Malthus, Thomas Robert (1776–1834) - Research Article from Encyclopedia of Philosophy

This encyclopedia article consists of approximately 8┬ápages of information about Malthus, Thomas Robert (1776–1834).
This section contains 2,125 words
(approx. 8 pages at 300 words per page)
Buy the Malthus, Thomas Robert (1776–1834) Encyclopedia Article

Malthus, Thomas Robert(1776–1834)

Thomas Robert Malthus, the English economist and moral philosopher, is most famous for his contributions to population studies. In his Principles of Political Economy (1820) and in his controversies with David Ricardo, Malthus seems partly to have anticipated J. M. Keynes; and Keynes himself, in his Essays in Biography, generously remarked that "if only Malthus, instead of Ricardo, had been the parent stem from which nineteenth century economics proceeded, what a much wiser and richer place the world would be today!"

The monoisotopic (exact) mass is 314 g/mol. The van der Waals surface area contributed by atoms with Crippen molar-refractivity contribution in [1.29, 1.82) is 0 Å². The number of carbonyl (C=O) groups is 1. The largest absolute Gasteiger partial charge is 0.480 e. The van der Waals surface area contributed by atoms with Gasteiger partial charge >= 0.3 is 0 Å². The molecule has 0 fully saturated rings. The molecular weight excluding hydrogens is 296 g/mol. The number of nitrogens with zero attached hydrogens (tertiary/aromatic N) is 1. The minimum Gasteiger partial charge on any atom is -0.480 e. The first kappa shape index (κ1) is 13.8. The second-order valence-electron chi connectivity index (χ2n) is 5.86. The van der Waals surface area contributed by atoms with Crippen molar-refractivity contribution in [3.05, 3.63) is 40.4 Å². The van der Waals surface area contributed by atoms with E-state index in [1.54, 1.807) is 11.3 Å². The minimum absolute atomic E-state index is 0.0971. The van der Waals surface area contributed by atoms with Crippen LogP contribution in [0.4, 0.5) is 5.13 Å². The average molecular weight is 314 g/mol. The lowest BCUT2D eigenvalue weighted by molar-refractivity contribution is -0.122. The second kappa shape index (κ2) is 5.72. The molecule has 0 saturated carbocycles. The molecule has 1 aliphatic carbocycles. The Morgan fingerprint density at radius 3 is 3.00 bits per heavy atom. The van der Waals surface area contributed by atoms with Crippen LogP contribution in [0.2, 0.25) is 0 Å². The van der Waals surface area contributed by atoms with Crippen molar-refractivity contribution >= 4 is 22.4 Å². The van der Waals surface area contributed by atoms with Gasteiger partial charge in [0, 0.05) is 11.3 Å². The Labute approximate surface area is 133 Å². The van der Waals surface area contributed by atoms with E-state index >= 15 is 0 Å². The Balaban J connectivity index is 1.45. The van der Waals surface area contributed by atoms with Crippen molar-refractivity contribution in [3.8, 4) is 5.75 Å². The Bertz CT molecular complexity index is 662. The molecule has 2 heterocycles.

Malthus's work on population is contained in two books, misleadingly presented as if they were merely different editions of one. The first, best referred to as the First Essay, is actually titled An Essay on the Principle of Population as It Affects the Future Improvement of Society, with Remarks on the Speculations of Mr. Godwin, M. Condorcet, and...

(read more)

This section contains 2,125 words
(approx. 8 pages at 300 words per page)
Buy the Malthus, Thomas Robert (1776–1834) Encyclopedia Article
Copyrights
Macmillan
Malthus, Thomas Robert (1776–1834) from Macmillan. Copyright © 2001-2006 by Macmillan Reference USA, an imprint of the Gale Group. All rights reserved.
Follow Us on Facebook